Fixed rates: Cash-secured loans that you take in a lump sum typically have fixed interest rates, so your payment remains the same over time. You won’t have the same risks that come with a variable rate, such as surprise payment increases. If you can get a low rate, having that fixed rate for several years can work in your favor if your savings start to earn more or interest rates rise on other loan alternatives. If you use a cash-secured credit card, the rate will be variable.
Loan amount: Some banks let you borrow the full amount that you’ve deposited and pledged as collateral. Others limit the loan-to-value ratio to around 90 percent or less. For example, for every $100 in your account, the lender might only allow you to borrow $90.
If your primary goal is to build credit, you don’t need a huge loan. Several thousand dollars should be plenty, and it’s common to start with loans smaller than that. Some banks offer cash-secured loans for up to $100,000, but the maximum amount depends on your bank or credit union.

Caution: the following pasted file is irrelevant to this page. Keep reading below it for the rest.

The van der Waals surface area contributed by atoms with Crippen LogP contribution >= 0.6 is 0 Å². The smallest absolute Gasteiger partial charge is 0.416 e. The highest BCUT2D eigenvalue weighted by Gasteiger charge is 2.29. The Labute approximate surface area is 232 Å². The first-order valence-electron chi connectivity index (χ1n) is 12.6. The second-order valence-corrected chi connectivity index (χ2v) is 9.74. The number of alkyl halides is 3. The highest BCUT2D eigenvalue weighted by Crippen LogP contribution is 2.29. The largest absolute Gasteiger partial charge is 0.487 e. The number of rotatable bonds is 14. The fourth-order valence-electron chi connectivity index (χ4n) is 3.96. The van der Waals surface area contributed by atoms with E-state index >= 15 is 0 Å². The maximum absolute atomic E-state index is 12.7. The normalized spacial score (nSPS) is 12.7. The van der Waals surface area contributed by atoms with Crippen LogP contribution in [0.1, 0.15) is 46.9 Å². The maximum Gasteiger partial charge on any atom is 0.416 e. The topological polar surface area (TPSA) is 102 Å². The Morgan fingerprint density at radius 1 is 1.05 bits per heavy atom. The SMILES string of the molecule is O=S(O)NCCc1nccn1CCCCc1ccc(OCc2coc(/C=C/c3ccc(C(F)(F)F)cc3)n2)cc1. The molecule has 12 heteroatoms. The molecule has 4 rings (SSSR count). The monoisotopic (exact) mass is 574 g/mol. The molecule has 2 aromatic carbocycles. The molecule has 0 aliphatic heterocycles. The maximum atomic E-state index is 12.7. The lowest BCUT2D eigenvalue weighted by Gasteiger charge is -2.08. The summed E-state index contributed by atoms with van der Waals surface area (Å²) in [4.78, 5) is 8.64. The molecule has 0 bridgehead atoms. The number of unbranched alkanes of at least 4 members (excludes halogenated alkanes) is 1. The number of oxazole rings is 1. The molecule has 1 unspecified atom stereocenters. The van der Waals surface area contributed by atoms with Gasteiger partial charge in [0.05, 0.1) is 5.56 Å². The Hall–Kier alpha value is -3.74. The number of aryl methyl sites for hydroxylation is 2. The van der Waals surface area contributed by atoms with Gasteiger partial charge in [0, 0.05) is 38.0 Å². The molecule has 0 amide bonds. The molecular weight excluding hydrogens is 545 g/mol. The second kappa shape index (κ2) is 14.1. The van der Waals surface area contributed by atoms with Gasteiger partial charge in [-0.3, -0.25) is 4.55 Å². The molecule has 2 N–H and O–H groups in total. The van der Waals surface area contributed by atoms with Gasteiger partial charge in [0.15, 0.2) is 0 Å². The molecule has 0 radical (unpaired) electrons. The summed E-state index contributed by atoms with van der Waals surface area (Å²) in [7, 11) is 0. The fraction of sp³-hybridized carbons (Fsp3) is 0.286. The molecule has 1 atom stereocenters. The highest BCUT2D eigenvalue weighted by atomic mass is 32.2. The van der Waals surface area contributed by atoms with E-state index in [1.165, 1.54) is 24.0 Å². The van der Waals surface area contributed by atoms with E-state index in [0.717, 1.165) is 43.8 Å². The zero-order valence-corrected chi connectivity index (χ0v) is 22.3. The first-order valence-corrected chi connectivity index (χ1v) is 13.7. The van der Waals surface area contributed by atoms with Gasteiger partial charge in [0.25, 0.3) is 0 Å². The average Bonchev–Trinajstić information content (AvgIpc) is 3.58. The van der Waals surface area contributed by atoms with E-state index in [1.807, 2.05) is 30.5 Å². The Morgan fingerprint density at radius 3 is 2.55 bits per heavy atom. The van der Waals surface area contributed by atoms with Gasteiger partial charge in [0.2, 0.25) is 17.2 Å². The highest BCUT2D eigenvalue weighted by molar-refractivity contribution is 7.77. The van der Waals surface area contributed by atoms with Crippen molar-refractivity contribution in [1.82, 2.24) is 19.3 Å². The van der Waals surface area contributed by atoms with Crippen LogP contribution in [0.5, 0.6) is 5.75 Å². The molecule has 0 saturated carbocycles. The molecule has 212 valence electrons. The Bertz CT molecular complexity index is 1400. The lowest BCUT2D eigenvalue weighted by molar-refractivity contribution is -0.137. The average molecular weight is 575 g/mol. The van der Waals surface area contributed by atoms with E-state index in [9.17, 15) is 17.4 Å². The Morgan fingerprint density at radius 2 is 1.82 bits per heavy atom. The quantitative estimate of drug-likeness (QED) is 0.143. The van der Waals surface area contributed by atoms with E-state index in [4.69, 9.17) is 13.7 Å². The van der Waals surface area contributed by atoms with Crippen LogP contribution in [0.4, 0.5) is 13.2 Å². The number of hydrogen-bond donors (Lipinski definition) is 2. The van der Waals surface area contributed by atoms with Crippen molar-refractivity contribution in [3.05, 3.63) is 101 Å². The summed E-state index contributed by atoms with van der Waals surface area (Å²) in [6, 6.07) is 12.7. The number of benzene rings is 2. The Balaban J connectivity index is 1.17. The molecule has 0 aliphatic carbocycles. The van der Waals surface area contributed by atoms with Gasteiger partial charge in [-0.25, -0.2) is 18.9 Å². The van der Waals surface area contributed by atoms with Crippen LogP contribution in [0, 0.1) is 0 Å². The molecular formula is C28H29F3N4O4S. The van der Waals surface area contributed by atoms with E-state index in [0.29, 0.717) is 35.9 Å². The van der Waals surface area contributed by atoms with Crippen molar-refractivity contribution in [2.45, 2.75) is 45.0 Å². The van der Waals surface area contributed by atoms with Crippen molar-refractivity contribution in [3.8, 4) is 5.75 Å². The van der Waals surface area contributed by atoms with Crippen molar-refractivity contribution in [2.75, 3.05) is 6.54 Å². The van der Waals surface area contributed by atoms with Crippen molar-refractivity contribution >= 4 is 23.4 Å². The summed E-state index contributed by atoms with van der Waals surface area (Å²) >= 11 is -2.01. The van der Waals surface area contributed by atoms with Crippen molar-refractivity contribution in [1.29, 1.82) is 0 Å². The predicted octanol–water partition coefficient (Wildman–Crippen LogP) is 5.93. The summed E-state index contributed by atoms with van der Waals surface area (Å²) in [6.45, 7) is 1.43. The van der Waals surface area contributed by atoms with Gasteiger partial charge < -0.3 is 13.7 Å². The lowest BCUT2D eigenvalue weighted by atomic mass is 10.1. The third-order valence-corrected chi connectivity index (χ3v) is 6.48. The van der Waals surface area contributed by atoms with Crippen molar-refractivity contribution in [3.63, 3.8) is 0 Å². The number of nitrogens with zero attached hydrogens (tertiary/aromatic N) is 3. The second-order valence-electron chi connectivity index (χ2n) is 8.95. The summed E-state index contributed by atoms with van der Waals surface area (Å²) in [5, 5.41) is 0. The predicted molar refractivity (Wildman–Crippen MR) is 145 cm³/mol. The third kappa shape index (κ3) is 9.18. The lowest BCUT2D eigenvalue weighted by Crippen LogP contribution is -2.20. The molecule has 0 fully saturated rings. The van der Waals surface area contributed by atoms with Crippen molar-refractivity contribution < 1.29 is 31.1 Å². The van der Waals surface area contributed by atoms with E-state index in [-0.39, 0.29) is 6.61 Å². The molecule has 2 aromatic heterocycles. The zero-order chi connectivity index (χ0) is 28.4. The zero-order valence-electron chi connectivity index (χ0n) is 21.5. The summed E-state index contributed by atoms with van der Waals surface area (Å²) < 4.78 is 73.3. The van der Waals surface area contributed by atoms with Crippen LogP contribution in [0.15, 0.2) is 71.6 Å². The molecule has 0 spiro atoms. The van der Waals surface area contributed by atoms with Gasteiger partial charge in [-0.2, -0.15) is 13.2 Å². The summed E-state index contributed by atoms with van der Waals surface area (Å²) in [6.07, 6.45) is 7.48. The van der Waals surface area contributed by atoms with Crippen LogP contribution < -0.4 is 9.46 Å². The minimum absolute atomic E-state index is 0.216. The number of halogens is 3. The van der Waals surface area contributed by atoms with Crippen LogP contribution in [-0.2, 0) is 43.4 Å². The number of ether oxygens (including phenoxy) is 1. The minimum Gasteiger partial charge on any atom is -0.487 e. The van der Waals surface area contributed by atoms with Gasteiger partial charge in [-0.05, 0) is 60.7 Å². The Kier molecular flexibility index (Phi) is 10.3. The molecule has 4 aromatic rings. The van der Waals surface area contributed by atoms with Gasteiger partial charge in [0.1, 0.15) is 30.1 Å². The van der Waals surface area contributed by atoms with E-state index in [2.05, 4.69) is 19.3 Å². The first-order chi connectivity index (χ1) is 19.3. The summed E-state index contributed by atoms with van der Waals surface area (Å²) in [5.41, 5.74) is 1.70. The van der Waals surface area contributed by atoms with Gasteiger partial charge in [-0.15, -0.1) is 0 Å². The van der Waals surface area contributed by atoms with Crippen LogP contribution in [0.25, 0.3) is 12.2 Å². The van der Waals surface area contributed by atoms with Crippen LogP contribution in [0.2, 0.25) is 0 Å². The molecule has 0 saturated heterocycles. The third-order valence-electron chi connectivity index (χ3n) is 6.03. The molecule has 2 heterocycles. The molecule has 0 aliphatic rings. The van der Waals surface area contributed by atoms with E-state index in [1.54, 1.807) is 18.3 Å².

Short terms: Most cash-secured loans come with relatively short repayment terms, such as ten years or less. These loans can best help you through tough times while improving your credit scores. If you’re looking for a 30-year mortgage, though, using a cash-secured loan probably does not make sense.
Installment payments: To repay lump sum loans, you’ll typically make equal monthly payments over the term of your loan. A portion of each payment reduces your loan balance, and the remainder covers your interest cost.
To see how that process works, read about amortization. Look at some numbers for yourself and plan out your loan. Some lenders offer variations on the standard loan, such as secured credit cards or other types of lines of credit.
Relatively small: You don’t need to go big to take advantage of these loans. If you’re just starting to build or rebuild credit, ask about borrowing a few hundred dollars. A smaller loan will be less burdensome on your finances. This keeps you from locking up any more money than you have to, and you can pay fewer interest costs over time.
Why Not Just Use Your Own Money?
You might wonder why you should bother with a loan when you’ve already got the cash available. In some cases, just spending the cash makes sense, since you’ll avoid paying interest, keep your debt lower, and you won’t risk any damage to your credit if you stop making payments.